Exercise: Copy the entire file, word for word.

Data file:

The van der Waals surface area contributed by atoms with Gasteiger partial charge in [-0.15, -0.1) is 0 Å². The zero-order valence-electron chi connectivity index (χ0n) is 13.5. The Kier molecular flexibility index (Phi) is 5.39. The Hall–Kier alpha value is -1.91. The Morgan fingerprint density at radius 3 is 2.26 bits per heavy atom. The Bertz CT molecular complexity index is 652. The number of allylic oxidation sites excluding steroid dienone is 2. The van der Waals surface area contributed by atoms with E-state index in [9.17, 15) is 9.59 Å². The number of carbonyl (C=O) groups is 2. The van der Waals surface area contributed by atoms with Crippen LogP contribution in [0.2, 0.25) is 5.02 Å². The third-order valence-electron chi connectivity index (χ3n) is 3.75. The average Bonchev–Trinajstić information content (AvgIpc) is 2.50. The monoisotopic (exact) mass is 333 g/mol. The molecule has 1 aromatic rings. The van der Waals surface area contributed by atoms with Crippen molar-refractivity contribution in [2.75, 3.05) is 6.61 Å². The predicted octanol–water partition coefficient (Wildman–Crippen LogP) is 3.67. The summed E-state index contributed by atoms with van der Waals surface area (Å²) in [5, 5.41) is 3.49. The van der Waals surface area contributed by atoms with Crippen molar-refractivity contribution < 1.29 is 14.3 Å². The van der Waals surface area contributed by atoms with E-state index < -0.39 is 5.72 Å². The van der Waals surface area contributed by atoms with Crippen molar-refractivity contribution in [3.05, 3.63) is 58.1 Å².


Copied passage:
The van der Waals surface area contributed by atoms with Gasteiger partial charge in [-0.15, -0.1) is 0 Å². The zero-order valence-electron chi connectivity index (χ0n) is 13.5. The Kier molecular flexibility index (Phi) is 5.39. The Hall–Kier alpha value is -1.91. The Morgan fingerprint density at radius 3 is 2.26 bits per heavy atom. The Bertz CT molecular complexity index is 652. The number of allylic oxidation sites excluding steroid dienone is 2. The van der Waals surface area contributed by atoms with E-state index in [9.17, 15) is 9.59 Å². The number of carbonyl (C=O) groups is 2. The van der Waals surface area contributed by atoms with Crippen LogP contribution in [0.2, 0.25) is 5.02 Å². The third-order valence-electron chi connectivity index (χ3n) is 3.75. The average Bonchev–Trinajstić information content (AvgIpc) is 2.50. The monoisotopic (exact) mass is 333 g/mol. The molecule has 1 aromatic rings. The van der Waals surface area contributed by atoms with Crippen molar-refractivity contribution in [2.75, 3.05) is 6.61 Å². The predicted octanol–water partition coefficient (Wildman–Crippen LogP) is 3.67. The summed E-state index contributed by atoms with van der Waals surface area (Å²) in [5, 5.41) is 3.49. The van der Waals surface area contributed by atoms with Crippen molar-refractivity contribution < 1.29 is 14.3 Å². The van der Waals surface area contributed by atoms with E-state index < -0.39 is 5.72 Å². The van der Waals surface area contributed by atoms with Crippen molar-refractivity contribution in [3.05, 3.63) is 58.1 Å².